The Scarlet Letter: The Consequences of Sin
It can be concluded that the consequences of sin is the theme of Nathaniel Hawthorne's, The Scarlet Letter. Hawthorne explored this theme by four distinctive levels of sin. Although each level was equally displayed throughout the novel, the communal sin of man's inhumanity to man outranked all else. The primary characters are each guilty of one or more of the following levels of sin; the sin of vengeance, the sin of hypocrisy, and the sin of adultery.
In the beginning of the novel, it is revealed that Hester Prynne is guilty of adultery. One of the consequences for her sin is a prison term. Secondly, she had a child, a baby who was conceived from lust rather than love. Hester named this child Pearl, meaning of great value. Thirdly, Hester was condemned to wear the scarlet letter, upon her bosom, for all to recognize her as one who has met with the black man in the forest. Fourth, she was made to stand in public ignominy as the townsmen mocked her. Although the magistrates tried to make Hester Prynne reveal her accomplice, she kept his name unknown.
As one may have guessed, from the hints given throughout the novel, Arthur Dimmesdale was also guilty of adultery. However, he did not confess his sin until it was too late. Dimmesdale continued his ministry in the church, as a hypocrite, concealing his sin. Nevertheless, his guilty conscience drove him to a manic-depressive state of mind. Dimmesdale became very ill, because the scarlet letter upon Hester's bosom seemingly burned through his chest, weakening his heart. When he realized what was happening to him, he tried to expose himself through his ...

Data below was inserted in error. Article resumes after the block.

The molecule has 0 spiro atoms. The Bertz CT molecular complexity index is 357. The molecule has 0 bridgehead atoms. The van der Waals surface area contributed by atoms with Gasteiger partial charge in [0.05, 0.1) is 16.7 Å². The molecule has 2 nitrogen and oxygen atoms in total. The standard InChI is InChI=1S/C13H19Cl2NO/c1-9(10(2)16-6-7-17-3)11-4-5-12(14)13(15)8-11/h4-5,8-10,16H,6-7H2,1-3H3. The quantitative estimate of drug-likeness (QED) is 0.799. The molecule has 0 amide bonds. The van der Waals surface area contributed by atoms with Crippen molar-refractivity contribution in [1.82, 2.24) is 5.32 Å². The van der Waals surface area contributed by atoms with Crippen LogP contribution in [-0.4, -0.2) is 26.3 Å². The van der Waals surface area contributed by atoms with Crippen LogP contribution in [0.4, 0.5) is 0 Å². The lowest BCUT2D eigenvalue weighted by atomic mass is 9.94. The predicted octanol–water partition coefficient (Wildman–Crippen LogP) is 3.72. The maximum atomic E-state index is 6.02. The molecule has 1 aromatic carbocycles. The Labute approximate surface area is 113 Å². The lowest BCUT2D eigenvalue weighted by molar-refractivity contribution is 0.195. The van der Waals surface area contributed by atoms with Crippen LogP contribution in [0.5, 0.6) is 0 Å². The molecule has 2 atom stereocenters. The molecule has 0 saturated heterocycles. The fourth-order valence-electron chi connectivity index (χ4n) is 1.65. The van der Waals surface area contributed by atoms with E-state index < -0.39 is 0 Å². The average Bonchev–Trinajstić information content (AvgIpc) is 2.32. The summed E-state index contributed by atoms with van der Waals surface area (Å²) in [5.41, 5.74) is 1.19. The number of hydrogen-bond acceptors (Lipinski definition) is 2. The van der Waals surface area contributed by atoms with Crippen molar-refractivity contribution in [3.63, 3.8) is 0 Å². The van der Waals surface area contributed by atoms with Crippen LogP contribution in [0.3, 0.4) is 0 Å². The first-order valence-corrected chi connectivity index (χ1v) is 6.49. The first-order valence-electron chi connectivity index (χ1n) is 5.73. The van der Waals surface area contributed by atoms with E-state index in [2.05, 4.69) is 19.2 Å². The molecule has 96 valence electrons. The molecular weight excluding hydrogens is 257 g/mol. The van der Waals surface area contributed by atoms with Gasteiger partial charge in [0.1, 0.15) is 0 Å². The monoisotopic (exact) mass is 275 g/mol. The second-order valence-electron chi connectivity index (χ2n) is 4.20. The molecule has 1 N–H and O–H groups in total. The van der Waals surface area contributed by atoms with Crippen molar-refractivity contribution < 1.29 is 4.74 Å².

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...strates, but she was paid only a tenth of what the garments were worth. There was a tremendous difference in the town’s behavior towards Hester as compared to the way they treated Dimmesdale. The people treated Dimmesdale as a saint, even though he was guilty of hypocrisy. They also treated Chillingworth as a highly respected physician, although he was guilty of vengeance. So, when the community dwells on a person's imperfections, they too are guilty of sin, the sin of man's inhumanity to man.
One may find, after having read the novel, that it's better to confess your sin rather than conceal it, although it may not be good for your reputation in the community, it's better for your soul. Throughout the novel, the characters suffered the consequences for their sins. As a result, the theme of The Scarlet Letter, by Nathaniel Hawthorne, could be the consequences of sin.
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